Use of “Study Drugs” is on the Rise
Study drugs are medications illicitly used to increase focus and stamina. However, these medications are typically prescribed to treat patients with attention deficit disorder and attention deficit hyperactivity disorder, and help minimize impulsive, uncontrollable actions and sharpen focus. When these medications are obtained illegally or used in a manner that’s outside the scope of their prescriptions, these actions can be classified as drug abuse.
During stressful periods that may cause a person to have increased anxiety, study drugs are often misused to reduce the tension and fatigue. They’re also commonly known as pep pills or uppers. The abuse and misuse of these medications are on the rise, especially among teens and college students.
The pressure to succeed in school and pass examinations often lead young adults to abuse stimulants. Rather than taking the medications as indicated by a prescription or within the guidelines of proper use, groups of individuals in high schools, colleges and grad schools misuse stimulants regularly. It has become a normal, ordinary way of living on college campuses across the country. Statistics show that 15 to 40 percent of students in elite colleges abuse stimulant drugs to maintain focus.
Various kinds of stimulant drugs can lead to a tolerant build-up, thereby causing an abuser to increase intake of the drugs to obtain the desired effects. Additionally, some abusers of stimulant drugs resort to taking more potent medications to reach the same feelings. Such substances provide temporary feelings of increased energy that wear off quickly.
In some cases, stimulant drug abusers convince themselves and others that they’re experiencing certain symptoms that require them to continue taking the medications. Many groups of students on college campuses underplay the notion of addiction by saying that everyone is taking pep drugs and it’s normal to do so. Some of the side effects of using pep drugs include:
• Irregular heartbeat
• High blood pressure
• Loss of appetite
• Increased body temperature
• Disturbed sleep patterns
• Stomach problems
The long-term use of these drugs can prove fatal over time, causing deadly heart attacks or strokes in addition to other terminal conditions. The drugs can also slow a person’s mental functions as a result of continual abuse. Other long-term effects of abusing stimulant drugs include:
• Convulsions and seizures
• Respiratory problems
• Liver damage
• Kidney damage
• Psychological dependence
• Damage to blood vessels
• Lung damage
Substances Commonly Considered to be Study Drugs
There are several types of medications that are referred to as study drugs, uppers or pep drugs. Ritalin, Adderall, Dexedrine and Concerta as well as their generic forms are prescribed stimulant medications that are being abused in society not just for the purpose of performing better in school, but also to increase performance with sports and other physical activities. Similar to coffee, soft drinks and energy drinks that contain large amounts of caffeine, stimulant drugs temporarily improve concentration and endurance, which makes them highly addictive. It has become the norm among abusers to actually take the drugs to boost energy levels as though taking daily vitamins.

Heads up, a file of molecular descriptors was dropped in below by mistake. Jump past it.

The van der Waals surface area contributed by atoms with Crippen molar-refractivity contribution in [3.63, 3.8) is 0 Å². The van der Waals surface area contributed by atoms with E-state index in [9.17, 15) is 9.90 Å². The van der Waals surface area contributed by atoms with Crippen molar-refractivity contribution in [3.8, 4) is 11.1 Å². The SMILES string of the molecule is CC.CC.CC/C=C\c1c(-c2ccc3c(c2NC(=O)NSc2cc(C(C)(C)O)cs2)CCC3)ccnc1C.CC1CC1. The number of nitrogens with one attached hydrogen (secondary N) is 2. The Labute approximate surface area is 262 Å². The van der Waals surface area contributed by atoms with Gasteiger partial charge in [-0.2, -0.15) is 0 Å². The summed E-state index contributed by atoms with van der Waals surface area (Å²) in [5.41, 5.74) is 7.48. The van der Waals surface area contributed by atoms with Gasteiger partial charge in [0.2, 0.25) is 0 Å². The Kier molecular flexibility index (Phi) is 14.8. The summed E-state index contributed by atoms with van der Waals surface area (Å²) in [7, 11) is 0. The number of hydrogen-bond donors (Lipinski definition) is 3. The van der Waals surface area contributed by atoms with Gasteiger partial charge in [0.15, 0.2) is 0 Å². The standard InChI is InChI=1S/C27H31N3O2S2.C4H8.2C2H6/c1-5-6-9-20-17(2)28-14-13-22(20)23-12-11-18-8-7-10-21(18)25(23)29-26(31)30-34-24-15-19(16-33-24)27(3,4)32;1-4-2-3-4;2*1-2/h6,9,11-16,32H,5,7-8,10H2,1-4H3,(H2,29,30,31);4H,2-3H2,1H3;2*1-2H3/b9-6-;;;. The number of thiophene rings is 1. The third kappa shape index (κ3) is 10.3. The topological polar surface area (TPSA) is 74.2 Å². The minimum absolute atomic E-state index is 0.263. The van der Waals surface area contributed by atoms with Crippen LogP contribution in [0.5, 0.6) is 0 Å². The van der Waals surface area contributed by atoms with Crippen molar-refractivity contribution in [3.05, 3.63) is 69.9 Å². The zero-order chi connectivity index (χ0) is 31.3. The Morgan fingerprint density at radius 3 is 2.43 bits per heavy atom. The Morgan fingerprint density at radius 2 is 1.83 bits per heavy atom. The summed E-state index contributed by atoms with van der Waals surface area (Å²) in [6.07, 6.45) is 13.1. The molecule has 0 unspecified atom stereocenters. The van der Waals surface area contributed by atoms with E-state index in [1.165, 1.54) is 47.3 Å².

Stimulant drugs produce strong effects on the nervous system. These medications contain amphetamines and methylphenidates that increase dopamine, serotonin and norepinephrine levels in the brain, which enhance mental speed and focus as well as suppress appetite. They can also improve a person’s mood and self-confidence during short time periods. These drugs are addictive because they provide temporary relief for anxiety, stress, insomnia, lethargy and even depression. People who abuse them are often attempting to escape disconcerting emotions and mental distress given that the drugs provide a euphoric feeling. Over time, they require higher doses to maintain this certain level of high.
In schools, students who abuse study drugs often take the medications during exam timeframes, before game performances and to stay awake while studying. Many abusers state that the drugs help them do better in school and perform better with sports activities. Although drugs like Ritalin and Adderall require doctors’ prescriptions, it’s not very difficult to illegally obtain these medications on campuses. Across numerous high school and college campuses, stimulant drugs are abused more so than certain types of illegal drugs, such as marijuana, heroin or cocaine.
Seek Help for Study Drug Abuse Today
The pressure to achieve short-term goals in school and even long-term goals beyond graduation from college is often a difficult factor with which to cope. These experiences are common when an individual is working towards achieving her dreams. If you’re experiencing unescapable stress and have resorted to misusing stimulant drugs, we can help you better manage these feelings and permanently walk away from drug abuse. Staff members are on hand to discuss your issues and provide you with the information you need to move forward in a positive direction.